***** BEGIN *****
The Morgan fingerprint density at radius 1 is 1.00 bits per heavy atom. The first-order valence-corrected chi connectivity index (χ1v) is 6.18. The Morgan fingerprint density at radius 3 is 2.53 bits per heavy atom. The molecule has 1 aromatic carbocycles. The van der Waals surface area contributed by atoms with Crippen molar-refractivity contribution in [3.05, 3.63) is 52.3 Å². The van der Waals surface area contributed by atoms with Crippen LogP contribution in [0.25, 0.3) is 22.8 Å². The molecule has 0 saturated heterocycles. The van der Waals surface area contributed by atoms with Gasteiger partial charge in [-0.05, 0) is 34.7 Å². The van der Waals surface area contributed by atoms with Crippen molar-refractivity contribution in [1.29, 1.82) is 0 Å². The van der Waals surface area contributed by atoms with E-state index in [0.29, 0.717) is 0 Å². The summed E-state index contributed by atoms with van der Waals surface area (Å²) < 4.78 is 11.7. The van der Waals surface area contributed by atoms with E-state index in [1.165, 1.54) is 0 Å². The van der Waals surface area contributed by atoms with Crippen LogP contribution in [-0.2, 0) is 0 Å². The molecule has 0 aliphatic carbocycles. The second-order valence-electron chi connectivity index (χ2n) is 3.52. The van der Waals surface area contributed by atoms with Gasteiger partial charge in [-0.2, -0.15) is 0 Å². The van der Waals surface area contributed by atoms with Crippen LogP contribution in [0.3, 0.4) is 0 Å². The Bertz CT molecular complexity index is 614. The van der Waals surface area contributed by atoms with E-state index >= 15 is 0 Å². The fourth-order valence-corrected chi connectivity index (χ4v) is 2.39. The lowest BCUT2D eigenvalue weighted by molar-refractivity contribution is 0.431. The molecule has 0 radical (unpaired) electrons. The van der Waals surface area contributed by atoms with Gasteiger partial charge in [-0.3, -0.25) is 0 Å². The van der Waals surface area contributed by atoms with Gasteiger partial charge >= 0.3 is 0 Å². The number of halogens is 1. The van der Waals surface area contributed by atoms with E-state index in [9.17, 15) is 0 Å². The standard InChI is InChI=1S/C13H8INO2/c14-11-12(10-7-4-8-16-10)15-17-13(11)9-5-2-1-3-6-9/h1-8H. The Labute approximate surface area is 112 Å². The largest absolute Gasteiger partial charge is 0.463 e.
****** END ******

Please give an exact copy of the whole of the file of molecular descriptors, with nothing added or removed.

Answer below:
The Morgan fingerprint density at radius 1 is 1.00 bits per heavy atom. The first-order valence-corrected chi connectivity index (χ1v) is 6.18. The Morgan fingerprint density at radius 3 is 2.53 bits per heavy atom. The molecule has 1 aromatic carbocycles. The van der Waals surface area contributed by atoms with Crippen molar-refractivity contribution in [3.05, 3.63) is 52.3 Å². The van der Waals surface area contributed by atoms with Crippen LogP contribution in [0.25, 0.3) is 22.8 Å². The molecule has 0 saturated heterocycles. The van der Waals surface area contributed by atoms with Gasteiger partial charge in [-0.05, 0) is 34.7 Å². The van der Waals surface area contributed by atoms with Crippen molar-refractivity contribution in [1.29, 1.82) is 0 Å². The van der Waals surface area contributed by atoms with E-state index in [0.29, 0.717) is 0 Å². The summed E-state index contributed by atoms with van der Waals surface area (Å²) < 4.78 is 11.7. The van der Waals surface area contributed by atoms with E-state index in [1.165, 1.54) is 0 Å². The van der Waals surface area contributed by atoms with Crippen LogP contribution in [-0.2, 0) is 0 Å². The molecule has 0 aliphatic carbocycles. The second-order valence-electron chi connectivity index (χ2n) is 3.52. The van der Waals surface area contributed by atoms with Gasteiger partial charge in [-0.2, -0.15) is 0 Å². The van der Waals surface area contributed by atoms with Crippen LogP contribution in [0.3, 0.4) is 0 Å². The Bertz CT molecular complexity index is 614. The van der Waals surface area contributed by atoms with E-state index >= 15 is 0 Å². The fourth-order valence-corrected chi connectivity index (χ4v) is 2.39. The lowest BCUT2D eigenvalue weighted by molar-refractivity contribution is 0.431. The molecule has 0 radical (unpaired) electrons. The van der Waals surface area contributed by atoms with Gasteiger partial charge in [-0.3, -0.25) is 0 Å². The van der Waals surface area contributed by atoms with Gasteiger partial charge >= 0.3 is 0 Å². The number of halogens is 1. The van der Waals surface area contributed by atoms with E-state index in [9.17, 15) is 0 Å². The standard InChI is InChI=1S/C13H8INO2/c14-11-12(10-7-4-8-16-10)15-17-13(11)9-5-2-1-3-6-9/h1-8H. The Labute approximate surface area is 112 Å². The largest absolute Gasteiger partial charge is 0.463 e.